Another Abu Dhabi-based company that is pushing to extend its international footprint is Caracal International, considered the region’s leading original equipment manufacturer (OEM) for small arms. Its portfolio includes 9-mm striker-fired combat pistols, 9-mm sub-machine guns, three tactical rifles and three modular sniper rifles. In an early move to grow internationally, in 2007 the company, which was initially acquired by Tawazun Holding before being absorbed into EDIC, bought German light arms manufacturer Merkel, and now benefits from its German and US production facilities and distribution networks in Europe and America. In 2018 Caracal International opened a subsidiary in Brazil. As well as producing weapons, Caracal offers full technical support for the maintenance and repair of weapons systems.

In April 2018 Caracal International signed a memorandum of understanding (MoU) with Indian defence company MKU for the manufacture of its CAR 817AR rifle in India, which was the largest importer of major arms between 2013 and 2017. The MoU also covers mutual cooperation in promoting MKU’s electro optical devices and armour to the UAE’s armed forces.

ADSB

The UAE’s naval capacities are also in a process of expansion, with Abu Dhabi Ship Building (ADSB) at the forefront. The company, which was formed in 1996, initially began with a focus on refitting and repairs before expanding offerings to also specialise in the construction of commercial, naval and military seacraft such as the Baynunah 70-metre Corvette. In March 2018 the firm signed a strategic collaboration agreement with Abu Dhabi-based ADD Military Supplies and Chantier Naval Couach, a major French marine services provider and shipbuilder of defence and rescue vessels, as well as luxury yachts. The agreement was heralded as the beginning of a collaboration that would primarily serve the GCC, but would also target other strategic global markets, and highlighted ADSB’s commitment to increasing its global reach. In April 2018 ADSB launched two 64-metre landing ships for the Kuwait Naval Force, part of a contract to build eight ships to support the country’s naval strength and capabilities. In January 2018 ADSB also signed an MoU with Rolls-Royce, aimed at improving the quality and efficiency of its naval shipbuilding, repair and refit services across the GCC region, with the companies moving towards integrated engineering and supply chain services for military vessels. The agreement is expected to enable ADSB to expand its operations beyond the emirate’s borders.

AMMROC

Abu Dhabi is additionally investing in building its aviation and aerospace industries (see analysis). While a large amount of this effort is focused on developments to increase the emirate’s portfolio of OEM activities and aircraft maintenance, repair and overhaul (MRO) facilities, some moves are also aimed at facilitating the expansion of Abu Dhabi’s defence sector operations outside of the country.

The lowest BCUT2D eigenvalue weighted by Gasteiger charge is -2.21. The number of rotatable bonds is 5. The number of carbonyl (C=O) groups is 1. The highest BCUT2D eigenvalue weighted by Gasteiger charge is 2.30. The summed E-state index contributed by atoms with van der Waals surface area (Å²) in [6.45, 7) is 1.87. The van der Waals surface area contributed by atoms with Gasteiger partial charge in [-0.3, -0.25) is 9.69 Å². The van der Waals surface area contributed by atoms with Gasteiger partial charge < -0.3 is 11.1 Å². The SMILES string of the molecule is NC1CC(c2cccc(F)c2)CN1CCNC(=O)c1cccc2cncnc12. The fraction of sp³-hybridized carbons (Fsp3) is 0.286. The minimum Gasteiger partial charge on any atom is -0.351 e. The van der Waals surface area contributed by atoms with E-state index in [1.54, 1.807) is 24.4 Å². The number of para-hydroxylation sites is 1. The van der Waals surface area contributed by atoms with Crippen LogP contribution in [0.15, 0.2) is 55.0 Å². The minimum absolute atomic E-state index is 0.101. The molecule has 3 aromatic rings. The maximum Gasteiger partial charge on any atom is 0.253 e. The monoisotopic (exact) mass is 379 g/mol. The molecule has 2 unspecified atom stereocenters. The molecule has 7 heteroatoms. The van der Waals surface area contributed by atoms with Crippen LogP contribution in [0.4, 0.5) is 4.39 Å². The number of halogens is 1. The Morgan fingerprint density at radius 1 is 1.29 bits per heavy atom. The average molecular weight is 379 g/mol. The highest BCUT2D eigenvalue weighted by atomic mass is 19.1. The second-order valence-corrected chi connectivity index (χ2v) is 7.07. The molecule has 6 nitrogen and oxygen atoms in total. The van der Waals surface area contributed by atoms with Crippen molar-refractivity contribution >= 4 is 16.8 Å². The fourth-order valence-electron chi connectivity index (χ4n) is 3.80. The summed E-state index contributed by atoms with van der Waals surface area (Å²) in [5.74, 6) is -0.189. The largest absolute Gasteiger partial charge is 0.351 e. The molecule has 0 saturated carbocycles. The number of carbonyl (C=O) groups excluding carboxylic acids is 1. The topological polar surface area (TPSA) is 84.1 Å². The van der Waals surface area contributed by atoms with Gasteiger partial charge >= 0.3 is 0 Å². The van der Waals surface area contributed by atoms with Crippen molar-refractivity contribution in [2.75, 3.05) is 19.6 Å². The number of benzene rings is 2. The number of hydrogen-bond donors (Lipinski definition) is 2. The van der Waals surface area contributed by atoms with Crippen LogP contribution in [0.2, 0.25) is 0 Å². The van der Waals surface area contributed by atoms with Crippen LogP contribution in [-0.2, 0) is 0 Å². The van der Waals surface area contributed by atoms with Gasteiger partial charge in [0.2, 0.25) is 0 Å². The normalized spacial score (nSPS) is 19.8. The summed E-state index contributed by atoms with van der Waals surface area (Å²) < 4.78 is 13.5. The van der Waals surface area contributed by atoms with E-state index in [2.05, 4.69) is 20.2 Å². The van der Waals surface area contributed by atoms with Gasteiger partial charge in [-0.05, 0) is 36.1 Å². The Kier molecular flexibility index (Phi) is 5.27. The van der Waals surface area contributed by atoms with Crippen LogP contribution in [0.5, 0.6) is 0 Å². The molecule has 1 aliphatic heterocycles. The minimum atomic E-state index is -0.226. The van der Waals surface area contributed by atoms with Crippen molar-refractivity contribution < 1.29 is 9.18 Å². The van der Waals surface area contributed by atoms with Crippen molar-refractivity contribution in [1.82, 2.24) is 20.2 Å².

In 2015 Mubadala Investment Company, a government-owned entity and one of the emirate’s principle vehicles for economic diversification, completed its purchase of 100% of AMMROC, an industry leader in business aviation and defence and security. In an industrial plan unveiled in 2016 the firm announced that it would re-focus its manufacturing and research and development resources towards medium-altitude, long-endurance unmanned aerial vehicles, targeting markets around the world. In December 2017 Mubadala said that it would inject a further €255m into AMMROC, which would cover a complete buyback of the group’s debt from banks and fund a new production strategy for its P180 turbojet. It has also been announced that AMMROC would be selling its MRO business.

Training

In addition to pushing the sale of its military equipment abroad, Abu Dhabi is growing its capacity to supply training solutions to other countries in the region, especially related to the commercial aviation sector. In March 2018 Etihad Aviation Training, part of Etihad Aviation Group, announced that it had relaunched its aviation training organisation, based at two locations in Abu Dhabi.

The business targets external customers and aims to provide airline cabin crew safety and instructor training, cadet programmes, and aircraft maintenance education. It is one of the largest aviation training facilities in the Middle East, with 10 full-flight simulators. Two more simulators were scheduled to arrive by the end of 2018, including their first Airbus A350-900 and third Boeing 787-9, helping to meet demand from across the region and in Europe, Africa and South-east Asia.

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The Report: Abu Dhabi 2019